On October 26th, 2010, at 9 weeks old, Phoebe Rose was diagnosed with high risk MLL + Infantile Leukemia. On November 18th 2015 , she took her last breath. This is her story of hope and love in the face of cancer and despair. Phoebe always brought the joy and continues to inspire us to make a difference. It is best read from the beginning. Thank-you for visiting.

Friday, November 18, 2011

Two days ...

Phoebe has a weekend off.   She had a blood transfusion today and platelets yesterday, so if nothing unexpected happens, we can spend the weekend away from the hospital.  This is great because on Monday, Phoebe will be admitted to the bone marrow transplant unit to start the pre-transplant conditioning.  This is 9 days of chemotherapy and is meant to make space in her bone marrow for her new cells.  Because this is her second transplant, it is less intensive chemotherapy.  The thought among our doctors here is that the high dose chemotherapy that was given with Phoebe's first transplant was not effective, so why give it again when  to do so would come with many risks.  This time, with this transplant, she will receive less intensive but still effective chemotherapy, followed by 2 infusions of my stem cells in the hopes that her new/my immune system will take care of any remaining and hidden Leukemia cells.  This particular type of transplant has seen incredible effectiveness in high risk patients like Phoebe.  Chemotherapy is obviously not enough to rid her body of cancer.  Her first transplant focused on high doses of chemotherapy to no avail.  This transplant focuses on chemotherapy followed by cellular therapy.  Let the cells do the work.  As our doctor described, because of the sheer number of stem cells that Phoebe will receive,  it will act like a kick start to the immune system.  And ultimately, it is a properly functioning and kick-started immune system that Phoebe needs right now, and for life.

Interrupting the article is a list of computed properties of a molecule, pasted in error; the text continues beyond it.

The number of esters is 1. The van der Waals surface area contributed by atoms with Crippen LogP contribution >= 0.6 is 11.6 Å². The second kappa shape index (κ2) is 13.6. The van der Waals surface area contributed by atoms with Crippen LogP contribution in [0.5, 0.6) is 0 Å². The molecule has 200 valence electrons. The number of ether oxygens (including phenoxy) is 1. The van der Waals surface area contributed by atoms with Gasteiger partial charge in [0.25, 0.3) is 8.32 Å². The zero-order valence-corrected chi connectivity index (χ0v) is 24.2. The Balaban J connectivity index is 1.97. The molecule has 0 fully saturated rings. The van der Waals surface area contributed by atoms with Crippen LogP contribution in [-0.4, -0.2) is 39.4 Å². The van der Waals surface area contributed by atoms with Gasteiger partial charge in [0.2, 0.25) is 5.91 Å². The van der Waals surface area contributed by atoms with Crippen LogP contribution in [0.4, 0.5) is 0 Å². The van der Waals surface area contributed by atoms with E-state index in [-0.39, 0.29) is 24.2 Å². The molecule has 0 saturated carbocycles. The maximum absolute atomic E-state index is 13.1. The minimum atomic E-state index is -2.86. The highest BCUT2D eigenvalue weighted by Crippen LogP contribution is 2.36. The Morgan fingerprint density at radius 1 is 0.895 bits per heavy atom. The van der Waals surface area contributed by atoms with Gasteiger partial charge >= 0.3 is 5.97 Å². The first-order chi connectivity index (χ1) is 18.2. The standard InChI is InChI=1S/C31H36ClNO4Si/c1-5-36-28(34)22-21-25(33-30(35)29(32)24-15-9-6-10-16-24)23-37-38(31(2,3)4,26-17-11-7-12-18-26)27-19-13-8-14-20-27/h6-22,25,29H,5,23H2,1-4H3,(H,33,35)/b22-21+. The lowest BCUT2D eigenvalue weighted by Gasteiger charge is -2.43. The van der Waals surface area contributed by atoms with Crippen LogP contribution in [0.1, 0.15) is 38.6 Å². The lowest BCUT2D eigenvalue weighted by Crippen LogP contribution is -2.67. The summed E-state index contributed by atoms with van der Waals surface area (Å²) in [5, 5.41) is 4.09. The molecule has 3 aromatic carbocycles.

My stem cells are not an identical match to Phoebe's, so there is an increased risk of Graft Versus Host Disease, which can be life threatening and debilitating.  Phoebe will receive 3 different medications to prevent this from happening, she will be monitored very closely as it is a fine balance.  Our doctor commented during our pre-transplant conference that this is what they do.  They do this all the time.  It gives me comfort to know that, but it doesn't make any of this easier. 

I have a million questions running through my mind.  I have not forgotten about Phoebe's first transplant.  About the Veno-Occlusive Disease, the frightening and very high temperatures, the constant need for blood and platelet transfusions to keep her body going, the swelling and bloating, the constant vomiting and diarreah, the life threatening side effects.  I have not forgotten.  I am just choosing instead to focus on Phoebe, on her spirit, and her wonderful strength.  We can do this.  We will take it one day at a time, and we will make it through.  And with this transplant, there is a good chance that Phoebe will engraft earlier than she did with her first, which gives fewer days without those precious white blood cells. 

For now, we have two days and we will enjoy them to the fullest. Two days before this life saving treatment that months ago was just a dream.  Two days before we begin the process that will ultimately and hopefully bring us home.  For good.

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